Heart failure is a common illness, and the most common cause of medical admission to hospital.20

National and international bodies produce guidelines on the management of heart failure, but these can swiftly be overtaken by advancing trial evidence. For example, the European Society of Cardiology guidelines recommend beta-blockers for mild to moderate heart failure only.21

Most physicians in both primary and secondary care will care for many patients with CHF, and should therefore keep themselves up to date with heart failure management, and have a route of referral to specialist services for the accurate diagnosis of heart failure and to assist in its treatment according to local requirements. Integrated care pathways between primary and secondary care need to be forged.

Beta-adrenoceptor antagonism has been shown unequivocally to be of benefit to almost all patients with CHF due to left ventricular systolic dysfunction. They are not widely used yet as they are generally perceived to be dangerous drugs in heart failure, yet their use improves quality of life and reduces mortality dramatically.

The general reluctance to use beta-blockers has to be overcome. Heart failure is so common that primary care physicians will be asked to take on the initiation of treatment for many patients. The clinical evidence is robust and patients should not be denied this life-enhancing therapy.

  1. Witte K, Thackray S, Clark AL, Cooklin M, Cleland JGF. Clinical trials update. Eur J Heart Failure 2000: in press
  2. Packer M, Carver JR, Rodeheffer RJ et al for the PROMISE Study Research Group. Effect of oral milrinone on mortality in severe chronic heart failure. N Engl J Med 1991; 325: 1468-75.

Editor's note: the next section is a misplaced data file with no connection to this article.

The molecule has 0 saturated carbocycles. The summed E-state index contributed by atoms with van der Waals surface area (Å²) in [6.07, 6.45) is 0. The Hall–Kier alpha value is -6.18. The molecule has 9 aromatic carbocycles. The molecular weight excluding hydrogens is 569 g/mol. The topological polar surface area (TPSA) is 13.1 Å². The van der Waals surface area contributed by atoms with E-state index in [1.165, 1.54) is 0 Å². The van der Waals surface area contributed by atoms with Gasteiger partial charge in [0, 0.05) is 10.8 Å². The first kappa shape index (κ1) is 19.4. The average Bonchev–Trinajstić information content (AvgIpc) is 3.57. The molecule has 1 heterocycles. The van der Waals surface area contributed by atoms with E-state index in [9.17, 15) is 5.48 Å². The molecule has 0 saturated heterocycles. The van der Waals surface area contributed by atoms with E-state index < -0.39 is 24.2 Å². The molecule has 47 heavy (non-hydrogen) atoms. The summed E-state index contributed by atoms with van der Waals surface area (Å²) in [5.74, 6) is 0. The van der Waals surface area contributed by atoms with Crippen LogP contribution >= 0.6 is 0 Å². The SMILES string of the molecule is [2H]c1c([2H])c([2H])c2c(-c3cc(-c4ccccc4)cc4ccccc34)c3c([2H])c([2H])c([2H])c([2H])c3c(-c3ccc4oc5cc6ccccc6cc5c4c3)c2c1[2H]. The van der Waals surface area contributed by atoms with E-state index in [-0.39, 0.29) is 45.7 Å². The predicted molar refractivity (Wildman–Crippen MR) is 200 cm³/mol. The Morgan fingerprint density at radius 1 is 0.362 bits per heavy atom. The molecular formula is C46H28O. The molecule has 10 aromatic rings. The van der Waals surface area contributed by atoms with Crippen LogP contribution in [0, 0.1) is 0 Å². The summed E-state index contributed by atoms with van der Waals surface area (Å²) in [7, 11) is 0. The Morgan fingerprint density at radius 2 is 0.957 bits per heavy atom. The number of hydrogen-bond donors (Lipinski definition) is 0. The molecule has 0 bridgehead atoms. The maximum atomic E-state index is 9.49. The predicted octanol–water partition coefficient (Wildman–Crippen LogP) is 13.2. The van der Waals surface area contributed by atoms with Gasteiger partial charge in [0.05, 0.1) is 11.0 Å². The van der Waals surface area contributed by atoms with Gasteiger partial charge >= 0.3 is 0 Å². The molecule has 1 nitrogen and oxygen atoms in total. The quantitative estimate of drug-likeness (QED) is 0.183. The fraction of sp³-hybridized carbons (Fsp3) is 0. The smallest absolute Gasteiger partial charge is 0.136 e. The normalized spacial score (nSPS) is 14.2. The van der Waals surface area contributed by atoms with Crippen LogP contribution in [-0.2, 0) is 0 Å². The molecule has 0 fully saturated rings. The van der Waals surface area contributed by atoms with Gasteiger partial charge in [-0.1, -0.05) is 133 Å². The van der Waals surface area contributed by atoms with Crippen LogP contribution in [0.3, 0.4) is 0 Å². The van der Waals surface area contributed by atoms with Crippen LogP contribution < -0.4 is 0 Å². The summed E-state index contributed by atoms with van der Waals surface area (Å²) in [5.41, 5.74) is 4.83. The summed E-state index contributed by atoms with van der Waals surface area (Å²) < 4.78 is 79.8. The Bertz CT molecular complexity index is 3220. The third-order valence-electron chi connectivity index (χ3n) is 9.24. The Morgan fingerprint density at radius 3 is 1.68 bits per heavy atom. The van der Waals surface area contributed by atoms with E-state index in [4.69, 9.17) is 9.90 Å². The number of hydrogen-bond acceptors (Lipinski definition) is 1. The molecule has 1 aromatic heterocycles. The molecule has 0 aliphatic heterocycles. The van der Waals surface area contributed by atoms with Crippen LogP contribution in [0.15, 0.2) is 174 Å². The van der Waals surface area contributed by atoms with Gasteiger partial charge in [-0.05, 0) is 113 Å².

3. Cohn JN, Goldstein SO, Greenberg BH et al. A dose-dependent increase in mortality with vesnarinone among patients with severe heart failure. N Engl J Med 1998; 339: 1810-16.
  4. Dies F, Krell M, Whitlow P. Intermittent dobutamine in ambulatory outpatients with chronic cardiac failure. Circulation 1986; 74 (Suppl 2): 39.
  5. Cleland JGF, Bristow M, Erdmann E, Remme WJ, Swedberg K, Waagstein F. Beta-blocking agents in heart failure. Should they be used and how? Eur Heart J 1996; 17: 1629-39.
  6. Ferro G, Duilio C, Spinaelli L, Spadafora M, Guarnaccia F, Condorelli M. Effects of beta-blockade on the relation between heart rate and ventricular diastolic perfusion time during exercise in systemic hypertension. Am J Cardiol 1991; 68: 1101-3.
  7. Eichhorn EJ, Heesch CM, Barnett JH et al. Effects of metoprolol on myocardial function and energetics in patients with non-ischaemic dilated cardiomyopathy: a randomized, double-blind, placebo-controlled study. J Am Coll Cardiol 1994; 24: 1310-20.
  8. Packer M, Colucci WS, Sackner-Bernstein JD et al. Double-blind, placebo-controlled study of the effects of carvedilol in patients with moderate to severe heart failure: the PRECISE trial. Circulation 1996; 94: 2793-9.
  9. CIBIS-II Investigators and Committees. The Cardiac Insufficiency Bisoprolol Study II (CIBIS-II): a randomised trial. Lancet 1999; 353: 9-13.
  10. MERIT-HF Study Group. Effect of metoprolol CR/XL in chronic heart failure: metoprolol CR/XL Randomised Intervention Trial in Congestive Heart Failure (MERIT-HF). Lancet 1999; 353: 2001-7.
  11. Packer M, Bristow MR, Cohn JN et al for the US carvedilol study group. The effects of carvedilol on morbidity and mortality in patients with chronic heart failure. N Engl J Med 1996; 334: 1349-55.
  12. Packer M. The COPERNICUS study. 22nd Congress of the European Society of Cardiology. Amsterdam, August 2000.
  13. The BEST Steering Committee: Design of the Beta-blocker Evaluation Survival Trial (BEST). Am J Cardiol 1995; 75: 1220-3.